The engineering proposed for the project boggles a layman's mind, but soon the whole thing was under way. It started with the construction of a service road to the site.
This part of the project employed 600 men, nearly all of them Apache Indians from Payson and Camp Verde. They put a road through some of Arizona's most rugged and isolated canyons. They earned $2 a day for ten-hour shifts, and to their credit not one serious injury occurred, nor was a life lost, during a frantic 12-month construction period.
The next part of the project was creating a means to make the Fossil Creek water available.
The water was brought in conduits along a 38,000-foot route with a 3,300-foot drop. A 28-acre lake was dredged and dammed so that a backup supply of water could accumulate. 10,000 feet of tunnels were drilled and reinforced by concrete, 12,000 feet of concrete flume ran perilously along a bench excavated from the mountainside, 2,200 feet of wooden flume crossed gulches on steel trestles.
Steel pressure pipe had to be imported from Germany, the powerhouses constructed, turbines and transforming units installed, and transmission lines built with seven substations.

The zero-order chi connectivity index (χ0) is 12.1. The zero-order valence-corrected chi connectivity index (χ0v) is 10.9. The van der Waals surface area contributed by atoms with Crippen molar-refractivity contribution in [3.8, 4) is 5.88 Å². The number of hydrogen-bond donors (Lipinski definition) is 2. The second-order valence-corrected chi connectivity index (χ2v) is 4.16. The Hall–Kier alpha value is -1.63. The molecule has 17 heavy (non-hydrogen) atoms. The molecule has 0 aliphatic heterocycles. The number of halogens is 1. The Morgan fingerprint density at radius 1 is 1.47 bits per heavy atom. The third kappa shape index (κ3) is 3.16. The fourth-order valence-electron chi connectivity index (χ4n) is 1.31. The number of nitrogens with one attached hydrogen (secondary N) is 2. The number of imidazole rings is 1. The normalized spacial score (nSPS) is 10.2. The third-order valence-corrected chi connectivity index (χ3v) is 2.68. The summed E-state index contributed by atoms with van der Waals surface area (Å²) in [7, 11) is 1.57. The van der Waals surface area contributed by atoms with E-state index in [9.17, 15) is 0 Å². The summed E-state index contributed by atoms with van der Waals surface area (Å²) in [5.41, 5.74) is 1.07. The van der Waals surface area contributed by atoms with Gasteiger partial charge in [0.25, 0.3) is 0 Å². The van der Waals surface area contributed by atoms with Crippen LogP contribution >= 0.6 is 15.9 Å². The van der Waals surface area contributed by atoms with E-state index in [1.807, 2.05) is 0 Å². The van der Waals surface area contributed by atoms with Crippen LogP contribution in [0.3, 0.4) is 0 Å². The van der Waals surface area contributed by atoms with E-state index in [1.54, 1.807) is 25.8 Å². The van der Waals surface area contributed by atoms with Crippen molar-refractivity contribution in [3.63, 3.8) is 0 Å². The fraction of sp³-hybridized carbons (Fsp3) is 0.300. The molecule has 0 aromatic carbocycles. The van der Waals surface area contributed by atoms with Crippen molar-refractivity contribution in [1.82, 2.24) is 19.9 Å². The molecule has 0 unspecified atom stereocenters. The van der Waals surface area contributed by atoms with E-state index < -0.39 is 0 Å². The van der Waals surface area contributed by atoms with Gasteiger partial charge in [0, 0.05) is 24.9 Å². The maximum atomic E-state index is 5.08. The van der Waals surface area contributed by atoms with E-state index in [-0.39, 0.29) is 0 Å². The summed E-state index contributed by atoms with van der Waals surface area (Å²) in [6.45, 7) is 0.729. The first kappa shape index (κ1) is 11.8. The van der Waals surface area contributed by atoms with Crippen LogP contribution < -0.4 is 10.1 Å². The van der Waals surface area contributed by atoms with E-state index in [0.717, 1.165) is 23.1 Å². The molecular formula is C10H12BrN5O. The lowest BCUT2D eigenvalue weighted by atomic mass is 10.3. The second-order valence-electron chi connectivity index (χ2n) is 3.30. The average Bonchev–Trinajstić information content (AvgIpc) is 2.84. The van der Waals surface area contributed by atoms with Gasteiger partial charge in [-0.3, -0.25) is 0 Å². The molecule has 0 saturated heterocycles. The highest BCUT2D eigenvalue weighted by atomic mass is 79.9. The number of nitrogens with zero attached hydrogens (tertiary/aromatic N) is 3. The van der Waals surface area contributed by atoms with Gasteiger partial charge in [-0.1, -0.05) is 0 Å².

One of the unique engineering feats is a 7,500-foot siphon that crosses a depression and climbs a mountain. The ingenious plan saved three and a half miles of flume, but when some of the more superstitious Indians saw water running uphill they walked off the job.
In 1970 this siphon was named a National Historic Engineering Landmark.
By September 1908 the town of Childs and its generating station was up and running. In 1916 a second generating plant, named Irving, was added. It was smaller and looked like a quaint old mill beside the stream.
The Childs Power Plant is named for Sterling Childs, one of the directors on the board of this project and a vice president of the Arizona Power Company. The Irving plant was named for Irving Bonbright, a major financial contributor to the plant's construction.